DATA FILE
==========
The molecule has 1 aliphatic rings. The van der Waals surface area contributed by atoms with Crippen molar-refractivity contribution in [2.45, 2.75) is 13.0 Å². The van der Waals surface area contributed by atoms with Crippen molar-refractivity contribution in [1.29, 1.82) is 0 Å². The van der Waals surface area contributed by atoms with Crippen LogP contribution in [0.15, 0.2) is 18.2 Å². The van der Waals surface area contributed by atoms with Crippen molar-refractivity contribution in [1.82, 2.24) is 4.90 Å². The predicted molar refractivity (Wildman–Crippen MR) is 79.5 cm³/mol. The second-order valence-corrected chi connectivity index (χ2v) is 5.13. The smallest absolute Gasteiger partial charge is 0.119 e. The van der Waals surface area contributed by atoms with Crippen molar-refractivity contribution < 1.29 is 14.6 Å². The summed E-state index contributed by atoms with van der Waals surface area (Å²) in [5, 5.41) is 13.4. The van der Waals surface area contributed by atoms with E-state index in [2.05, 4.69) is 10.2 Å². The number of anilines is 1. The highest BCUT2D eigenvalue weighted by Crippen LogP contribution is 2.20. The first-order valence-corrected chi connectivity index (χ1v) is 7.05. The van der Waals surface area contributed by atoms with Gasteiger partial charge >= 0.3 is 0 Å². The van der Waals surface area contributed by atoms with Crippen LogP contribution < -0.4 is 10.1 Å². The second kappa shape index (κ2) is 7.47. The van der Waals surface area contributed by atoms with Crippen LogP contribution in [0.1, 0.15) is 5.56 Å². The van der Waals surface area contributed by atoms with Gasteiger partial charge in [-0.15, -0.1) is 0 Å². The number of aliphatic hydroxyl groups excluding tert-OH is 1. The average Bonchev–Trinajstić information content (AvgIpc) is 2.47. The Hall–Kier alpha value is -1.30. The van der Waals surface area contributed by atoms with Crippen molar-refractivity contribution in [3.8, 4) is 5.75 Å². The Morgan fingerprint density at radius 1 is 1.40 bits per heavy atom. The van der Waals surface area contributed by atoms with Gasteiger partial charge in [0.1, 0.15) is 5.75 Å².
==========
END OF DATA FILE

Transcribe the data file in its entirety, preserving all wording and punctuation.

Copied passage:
The molecule has 1 aliphatic rings. The van der Waals surface area contributed by atoms with Crippen molar-refractivity contribution in [2.45, 2.75) is 13.0 Å². The van der Waals surface area contributed by atoms with Crippen molar-refractivity contribution in [1.29, 1.82) is 0 Å². The van der Waals surface area contributed by atoms with Crippen LogP contribution in [0.15, 0.2) is 18.2 Å². The van der Waals surface area contributed by atoms with Crippen molar-refractivity contribution in [1.82, 2.24) is 4.90 Å². The predicted molar refractivity (Wildman–Crippen MR) is 79.5 cm³/mol. The second-order valence-corrected chi connectivity index (χ2v) is 5.13. The smallest absolute Gasteiger partial charge is 0.119 e. The van der Waals surface area contributed by atoms with Crippen molar-refractivity contribution < 1.29 is 14.6 Å². The summed E-state index contributed by atoms with van der Waals surface area (Å²) in [5, 5.41) is 13.4. The van der Waals surface area contributed by atoms with E-state index in [2.05, 4.69) is 10.2 Å². The number of anilines is 1. The highest BCUT2D eigenvalue weighted by Crippen LogP contribution is 2.20. The first-order valence-corrected chi connectivity index (χ1v) is 7.05. The van der Waals surface area contributed by atoms with Gasteiger partial charge >= 0.3 is 0 Å². The van der Waals surface area contributed by atoms with Crippen LogP contribution < -0.4 is 10.1 Å². The second kappa shape index (κ2) is 7.47. The van der Waals surface area contributed by atoms with Crippen LogP contribution in [0.1, 0.15) is 5.56 Å². The van der Waals surface area contributed by atoms with Gasteiger partial charge in [-0.15, -0.1) is 0 Å². The number of aliphatic hydroxyl groups excluding tert-OH is 1. The average Bonchev–Trinajstić information content (AvgIpc) is 2.47. The Hall–Kier alpha value is -1.30. The van der Waals surface area contributed by atoms with Crippen molar-refractivity contribution in [3.8, 4) is 5.75 Å². The Morgan fingerprint density at radius 1 is 1.40 bits per heavy atom. The van der Waals surface area contributed by atoms with Gasteiger partial charge in [0.1, 0.15) is 5.75 Å².